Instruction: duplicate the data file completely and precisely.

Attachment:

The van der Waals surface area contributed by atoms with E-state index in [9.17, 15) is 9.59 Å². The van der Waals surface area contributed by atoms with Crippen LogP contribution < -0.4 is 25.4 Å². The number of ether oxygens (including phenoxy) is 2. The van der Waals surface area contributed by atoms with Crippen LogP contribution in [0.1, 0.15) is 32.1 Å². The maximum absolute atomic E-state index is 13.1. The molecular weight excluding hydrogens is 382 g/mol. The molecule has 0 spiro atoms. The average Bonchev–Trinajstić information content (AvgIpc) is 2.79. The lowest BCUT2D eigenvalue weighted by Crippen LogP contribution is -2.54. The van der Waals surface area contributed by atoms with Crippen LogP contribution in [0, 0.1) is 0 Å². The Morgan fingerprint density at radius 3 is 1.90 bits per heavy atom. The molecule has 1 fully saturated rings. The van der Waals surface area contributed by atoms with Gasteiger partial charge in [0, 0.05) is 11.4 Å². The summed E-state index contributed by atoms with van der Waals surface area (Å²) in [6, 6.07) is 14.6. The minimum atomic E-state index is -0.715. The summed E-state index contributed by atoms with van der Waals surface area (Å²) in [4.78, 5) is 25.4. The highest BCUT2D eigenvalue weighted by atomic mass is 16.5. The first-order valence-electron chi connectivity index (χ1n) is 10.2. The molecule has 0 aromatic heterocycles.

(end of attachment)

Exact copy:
The van der Waals surface area contributed by atoms with E-state index in [9.17, 15) is 9.59 Å². The van der Waals surface area contributed by atoms with Crippen LogP contribution < -0.4 is 25.4 Å². The number of ether oxygens (including phenoxy) is 2. The van der Waals surface area contributed by atoms with Crippen LogP contribution in [0.1, 0.15) is 32.1 Å². The maximum absolute atomic E-state index is 13.1. The molecular weight excluding hydrogens is 382 g/mol. The molecule has 0 spiro atoms. The average Bonchev–Trinajstić information content (AvgIpc) is 2.79. The lowest BCUT2D eigenvalue weighted by Crippen LogP contribution is -2.54. The van der Waals surface area contributed by atoms with Crippen LogP contribution in [0, 0.1) is 0 Å². The Morgan fingerprint density at radius 3 is 1.90 bits per heavy atom. The molecule has 1 fully saturated rings. The van der Waals surface area contributed by atoms with Gasteiger partial charge in [0, 0.05) is 11.4 Å². The summed E-state index contributed by atoms with van der Waals surface area (Å²) in [6, 6.07) is 14.6. The minimum atomic E-state index is -0.715. The summed E-state index contributed by atoms with van der Waals surface area (Å²) in [4.78, 5) is 25.4. The highest BCUT2D eigenvalue weighted by atomic mass is 16.5. The first-order valence-electron chi connectivity index (χ1n) is 10.2. The molecule has 0 aromatic heterocycles.